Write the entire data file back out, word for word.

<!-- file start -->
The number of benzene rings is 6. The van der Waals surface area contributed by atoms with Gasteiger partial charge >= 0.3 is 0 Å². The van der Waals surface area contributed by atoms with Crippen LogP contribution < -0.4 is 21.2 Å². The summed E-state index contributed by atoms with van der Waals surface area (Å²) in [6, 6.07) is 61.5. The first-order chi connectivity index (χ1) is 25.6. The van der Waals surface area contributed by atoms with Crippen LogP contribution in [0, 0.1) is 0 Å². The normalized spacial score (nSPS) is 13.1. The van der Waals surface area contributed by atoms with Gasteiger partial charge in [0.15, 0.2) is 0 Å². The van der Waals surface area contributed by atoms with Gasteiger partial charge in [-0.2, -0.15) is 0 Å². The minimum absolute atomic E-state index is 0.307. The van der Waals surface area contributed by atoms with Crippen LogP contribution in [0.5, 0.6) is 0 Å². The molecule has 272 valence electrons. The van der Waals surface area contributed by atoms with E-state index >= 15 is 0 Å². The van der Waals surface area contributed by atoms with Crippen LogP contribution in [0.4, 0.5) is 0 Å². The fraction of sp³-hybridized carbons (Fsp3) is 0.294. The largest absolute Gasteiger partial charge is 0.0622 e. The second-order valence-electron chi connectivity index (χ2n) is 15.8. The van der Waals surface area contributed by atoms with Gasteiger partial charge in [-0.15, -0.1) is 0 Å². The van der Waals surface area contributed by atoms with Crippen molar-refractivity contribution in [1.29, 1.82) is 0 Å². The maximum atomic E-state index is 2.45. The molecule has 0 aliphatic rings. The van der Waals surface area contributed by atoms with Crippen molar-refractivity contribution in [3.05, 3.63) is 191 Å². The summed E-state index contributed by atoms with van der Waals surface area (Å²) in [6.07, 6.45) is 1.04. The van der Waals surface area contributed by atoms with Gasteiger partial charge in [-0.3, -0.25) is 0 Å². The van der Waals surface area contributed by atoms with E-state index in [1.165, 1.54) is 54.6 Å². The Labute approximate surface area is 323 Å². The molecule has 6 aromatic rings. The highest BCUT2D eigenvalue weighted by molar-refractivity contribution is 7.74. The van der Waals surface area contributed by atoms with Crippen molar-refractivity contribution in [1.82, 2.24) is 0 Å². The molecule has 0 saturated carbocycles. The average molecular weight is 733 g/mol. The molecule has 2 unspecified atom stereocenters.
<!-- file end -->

The number of benzene rings is 6. The van der Waals surface area contributed by atoms with Gasteiger partial charge >= 0.3 is 0 Å². The van der Waals surface area contributed by atoms with Crippen LogP contribution < -0.4 is 21.2 Å². The summed E-state index contributed by atoms with van der Waals surface area (Å²) in [6, 6.07) is 61.5. The first-order chi connectivity index (χ1) is 25.6. The van der Waals surface area contributed by atoms with Crippen LogP contribution in [0, 0.1) is 0 Å². The normalized spacial score (nSPS) is 13.1. The van der Waals surface area contributed by atoms with Gasteiger partial charge in [0.15, 0.2) is 0 Å². The van der Waals surface area contributed by atoms with Gasteiger partial charge in [-0.2, -0.15) is 0 Å². The minimum absolute atomic E-state index is 0.307. The van der Waals surface area contributed by atoms with Crippen LogP contribution in [0.5, 0.6) is 0 Å². The molecule has 272 valence electrons. The van der Waals surface area contributed by atoms with E-state index >= 15 is 0 Å². The van der Waals surface area contributed by atoms with Crippen LogP contribution in [0.4, 0.5) is 0 Å². The fraction of sp³-hybridized carbons (Fsp3) is 0.294. The largest absolute Gasteiger partial charge is 0.0622 e. The second-order valence-electron chi connectivity index (χ2n) is 15.8. The van der Waals surface area contributed by atoms with Gasteiger partial charge in [-0.15, -0.1) is 0 Å². The van der Waals surface area contributed by atoms with Crippen molar-refractivity contribution in [1.29, 1.82) is 0 Å². The maximum atomic E-state index is 2.45. The molecule has 0 aliphatic rings. The van der Waals surface area contributed by atoms with Crippen molar-refractivity contribution in [3.05, 3.63) is 191 Å². The summed E-state index contributed by atoms with van der Waals surface area (Å²) in [6.07, 6.45) is 1.04. The van der Waals surface area contributed by atoms with Gasteiger partial charge in [-0.3, -0.25) is 0 Å². The van der Waals surface area contributed by atoms with E-state index in [1.165, 1.54) is 54.6 Å². The Labute approximate surface area is 323 Å². The molecule has 6 aromatic rings. The highest BCUT2D eigenvalue weighted by molar-refractivity contribution is 7.74. The van der Waals surface area contributed by atoms with Crippen molar-refractivity contribution in [1.82, 2.24) is 0 Å². The molecule has 0 saturated carbocycles. The average molecular weight is 733 g/mol. The molecule has 2 unspecified atom stereocenters.